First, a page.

Guest commentary: Apologies to Uncle Albert

Francis Lewis Stuckens
Guest Commentary

I’ve lived and worked in Aspen for well over three decades.

That is, within city limits, but also includes a couple of years of the 20th century living in the ghost town of Woody Creek where, when gathered at the local tavern, we would say, “The best thing about Aspen is Woody Creek,” in response to the over-development going on upvalley.

Today, over 20 years later, that lament, in essence, rings true.

Back in Aspen by 1998, I returned to all the favorite places, and some still survive. But just. We’d ski and cook and drink. You could still get a plate of pasta and a glass of wine for under 10 dollars. A slice of pizza was available at 2 a.m., and breakfast was as inexpensive as it was to produce. You could sit at the counter next to Glenn Frey or Bonnie Raitt and stand at the bar with G.Love.

Yeah, some of these places still survive but not many. Sure, the mountain is still there and so is the snow, but the wait is long if you want to get to Aspen.

There is a horrendous traffic jam coming into town every morning while the buses are virtually empty. Standing at the stop near my home I can count into the dozens the cars and vicious-looking pickup trucks containing only one occupant, the driver. On the phone. Car after car. The snow piled by the roadsides is gray as the dirty asphalt.

I do not fault these commuters; they’ve been forced into this relentless jam. Most live in Basalt or Carbondale or Glenwood Springs, even as far away as Silt on the other side of the canyon. They live so far away so they can raise a family or own a house; a place to have a backyard and a corner grocery. A home. The promise of the American Dream.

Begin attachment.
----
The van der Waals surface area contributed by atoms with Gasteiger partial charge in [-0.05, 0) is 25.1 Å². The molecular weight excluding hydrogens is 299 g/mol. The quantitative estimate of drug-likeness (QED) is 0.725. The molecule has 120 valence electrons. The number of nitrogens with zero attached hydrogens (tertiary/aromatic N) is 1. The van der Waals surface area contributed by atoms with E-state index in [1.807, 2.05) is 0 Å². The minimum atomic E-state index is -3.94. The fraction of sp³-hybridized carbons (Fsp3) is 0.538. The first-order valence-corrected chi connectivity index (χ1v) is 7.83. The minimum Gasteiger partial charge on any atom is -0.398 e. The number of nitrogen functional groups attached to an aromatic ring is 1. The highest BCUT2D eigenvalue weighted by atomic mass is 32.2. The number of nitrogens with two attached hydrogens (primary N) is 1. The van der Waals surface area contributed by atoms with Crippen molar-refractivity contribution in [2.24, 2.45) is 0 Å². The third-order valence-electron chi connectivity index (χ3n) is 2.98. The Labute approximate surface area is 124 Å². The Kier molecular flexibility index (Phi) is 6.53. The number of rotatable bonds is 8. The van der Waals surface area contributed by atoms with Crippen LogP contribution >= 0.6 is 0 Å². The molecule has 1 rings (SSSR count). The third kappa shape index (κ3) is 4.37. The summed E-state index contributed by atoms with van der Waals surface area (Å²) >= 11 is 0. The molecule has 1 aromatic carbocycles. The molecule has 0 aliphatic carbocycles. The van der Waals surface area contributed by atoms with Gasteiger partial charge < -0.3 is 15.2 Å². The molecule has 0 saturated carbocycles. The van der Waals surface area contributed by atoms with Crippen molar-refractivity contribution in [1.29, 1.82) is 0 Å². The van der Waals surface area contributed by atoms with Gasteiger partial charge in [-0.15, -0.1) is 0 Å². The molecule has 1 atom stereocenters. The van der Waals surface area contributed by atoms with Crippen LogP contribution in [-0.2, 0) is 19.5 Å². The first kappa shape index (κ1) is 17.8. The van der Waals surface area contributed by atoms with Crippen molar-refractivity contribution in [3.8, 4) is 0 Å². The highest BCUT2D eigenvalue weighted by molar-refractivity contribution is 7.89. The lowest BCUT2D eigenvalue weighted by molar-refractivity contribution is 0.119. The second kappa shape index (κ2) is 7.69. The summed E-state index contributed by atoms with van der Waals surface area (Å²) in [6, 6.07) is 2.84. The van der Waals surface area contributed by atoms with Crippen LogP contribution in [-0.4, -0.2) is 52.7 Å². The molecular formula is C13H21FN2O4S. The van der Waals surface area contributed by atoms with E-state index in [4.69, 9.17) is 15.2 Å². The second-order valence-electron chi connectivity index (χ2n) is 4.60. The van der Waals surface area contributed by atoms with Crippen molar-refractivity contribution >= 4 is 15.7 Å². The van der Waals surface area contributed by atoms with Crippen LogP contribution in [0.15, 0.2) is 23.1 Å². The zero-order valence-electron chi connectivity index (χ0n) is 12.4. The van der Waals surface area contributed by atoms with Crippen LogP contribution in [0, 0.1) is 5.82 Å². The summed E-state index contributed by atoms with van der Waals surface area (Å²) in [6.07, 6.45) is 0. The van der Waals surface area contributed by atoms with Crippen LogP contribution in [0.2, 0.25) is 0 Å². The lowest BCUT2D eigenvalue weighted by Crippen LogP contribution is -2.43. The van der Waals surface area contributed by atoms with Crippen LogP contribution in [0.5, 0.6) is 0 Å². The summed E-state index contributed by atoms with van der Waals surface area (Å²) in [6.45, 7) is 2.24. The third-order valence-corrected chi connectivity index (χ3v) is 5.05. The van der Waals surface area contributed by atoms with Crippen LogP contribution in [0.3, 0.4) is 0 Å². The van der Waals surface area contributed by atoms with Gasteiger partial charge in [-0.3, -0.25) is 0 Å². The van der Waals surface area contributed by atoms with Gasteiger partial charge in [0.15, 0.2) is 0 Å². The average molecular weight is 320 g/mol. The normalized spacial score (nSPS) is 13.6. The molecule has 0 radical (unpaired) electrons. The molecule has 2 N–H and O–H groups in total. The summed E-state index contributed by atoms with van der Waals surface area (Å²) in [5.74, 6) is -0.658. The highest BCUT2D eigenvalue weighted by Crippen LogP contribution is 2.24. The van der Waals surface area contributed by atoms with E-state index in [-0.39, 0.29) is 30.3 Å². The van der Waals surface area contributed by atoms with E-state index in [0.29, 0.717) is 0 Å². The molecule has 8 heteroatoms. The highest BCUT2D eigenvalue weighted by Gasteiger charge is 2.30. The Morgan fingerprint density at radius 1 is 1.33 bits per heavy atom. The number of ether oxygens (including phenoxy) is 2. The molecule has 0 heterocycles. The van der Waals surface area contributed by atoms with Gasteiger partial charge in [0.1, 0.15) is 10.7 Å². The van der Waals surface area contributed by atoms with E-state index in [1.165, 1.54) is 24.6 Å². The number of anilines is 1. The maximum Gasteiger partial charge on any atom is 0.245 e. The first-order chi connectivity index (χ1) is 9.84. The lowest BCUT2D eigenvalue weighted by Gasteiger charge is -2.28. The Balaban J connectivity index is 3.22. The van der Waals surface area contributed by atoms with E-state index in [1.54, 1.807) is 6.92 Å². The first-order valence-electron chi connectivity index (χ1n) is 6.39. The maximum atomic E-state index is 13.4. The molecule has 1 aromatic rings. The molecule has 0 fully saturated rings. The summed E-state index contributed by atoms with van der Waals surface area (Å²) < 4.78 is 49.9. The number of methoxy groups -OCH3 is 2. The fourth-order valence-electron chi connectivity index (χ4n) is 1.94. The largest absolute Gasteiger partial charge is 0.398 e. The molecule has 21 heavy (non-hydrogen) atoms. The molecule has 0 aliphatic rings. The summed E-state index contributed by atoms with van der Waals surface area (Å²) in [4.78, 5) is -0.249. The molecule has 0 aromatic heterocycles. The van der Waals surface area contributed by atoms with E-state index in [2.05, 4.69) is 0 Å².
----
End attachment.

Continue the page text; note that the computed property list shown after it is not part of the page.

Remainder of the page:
Lucky me, I’m still a local. I can walk to town. I walk through the West End past unabated construction sites, past trucks, and past cranes as if I’m traveling in a strange uncontrolled ant farm, where the digging has pressed the glass to crack. Beeping in reverse, trucks haul away gritty mounds of dirt and snow.

This is indeed an emergency. A climate emergency. It’s no secret. We have publicly chewed this argument all the way to the crust and burped the heartburn of truth. Our town is being overrun by a wave of development that is unconscionable and irresponsible in preserving our public property, health, peace and safety, as pronounced by Aspen City Council.

And I vote to agree. The once pristine alpine air of our valley is now fouled by over-development benefiting only the Realtors’ greedy hands. I heard a local DJ at a public radio station liken Trump and Putin to a couple of dirt pimps bumping weenies in a jelly roll over the invasion of Ukraine. A horrific analogy, indeed, and one not wasted on the situation here in our very own hometown of Aspen.

The other day I rode the bus to Paepcke Park and walked through untracked powder to the bust of Albert Schweitzer and turned to face Main Street, staring stone-faced in the same direction as his carved profile at the dirty cavalcade of cars. The DJ had played “Uncle Albert” by Paul McCartney and Wings, and up until that moment I’d misunderstood what Sir Paul was singing. You see, I thought Uncle Albert was the same Albert as Albert Schweitzer, but the former Beatle explained that it was a metaphor for the younger generation apologizing to the previous one for not doing “a bloody thing all day.”

And at that moment I thought, “Didn’t Uncle Albert used to be fun?”

Francis Stuckens, who has been on the air at since 2017, is a chef and caterer and has lived, worked and skied in the Aspen area for more than 30 years.